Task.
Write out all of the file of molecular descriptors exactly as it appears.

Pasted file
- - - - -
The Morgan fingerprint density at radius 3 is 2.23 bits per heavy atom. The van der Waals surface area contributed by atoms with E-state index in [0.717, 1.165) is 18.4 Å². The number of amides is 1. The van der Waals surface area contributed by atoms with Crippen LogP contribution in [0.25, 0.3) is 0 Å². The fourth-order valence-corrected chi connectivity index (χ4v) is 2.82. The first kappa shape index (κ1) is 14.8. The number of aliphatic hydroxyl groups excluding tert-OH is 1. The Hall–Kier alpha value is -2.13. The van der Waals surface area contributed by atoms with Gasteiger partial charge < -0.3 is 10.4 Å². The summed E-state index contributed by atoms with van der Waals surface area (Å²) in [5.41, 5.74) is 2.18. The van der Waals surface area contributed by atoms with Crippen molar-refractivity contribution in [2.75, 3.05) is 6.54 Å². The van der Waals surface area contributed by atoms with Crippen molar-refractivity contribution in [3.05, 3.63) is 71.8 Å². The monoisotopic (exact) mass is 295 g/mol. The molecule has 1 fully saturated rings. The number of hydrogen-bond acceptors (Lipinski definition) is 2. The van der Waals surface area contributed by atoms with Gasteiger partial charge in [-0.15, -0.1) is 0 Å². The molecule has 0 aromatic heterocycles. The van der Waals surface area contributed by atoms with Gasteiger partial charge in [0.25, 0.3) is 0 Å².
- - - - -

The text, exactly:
The Morgan fingerprint density at radius 3 is 2.23 bits per heavy atom. The van der Waals surface area contributed by atoms with E-state index in [0.717, 1.165) is 18.4 Å². The number of amides is 1. The van der Waals surface area contributed by atoms with Crippen LogP contribution in [0.25, 0.3) is 0 Å². The fourth-order valence-corrected chi connectivity index (χ4v) is 2.82. The first kappa shape index (κ1) is 14.8. The number of aliphatic hydroxyl groups excluding tert-OH is 1. The Hall–Kier alpha value is -2.13. The van der Waals surface area contributed by atoms with Gasteiger partial charge < -0.3 is 10.4 Å². The summed E-state index contributed by atoms with van der Waals surface area (Å²) in [5.41, 5.74) is 2.18. The van der Waals surface area contributed by atoms with Crippen molar-refractivity contribution in [2.75, 3.05) is 6.54 Å². The van der Waals surface area contributed by atoms with Crippen molar-refractivity contribution in [3.05, 3.63) is 71.8 Å². The monoisotopic (exact) mass is 295 g/mol. The molecule has 1 fully saturated rings. The number of hydrogen-bond acceptors (Lipinski definition) is 2. The van der Waals surface area contributed by atoms with Gasteiger partial charge in [-0.15, -0.1) is 0 Å². The molecule has 0 aromatic heterocycles. The van der Waals surface area contributed by atoms with Gasteiger partial charge in [0.25, 0.3) is 0 Å².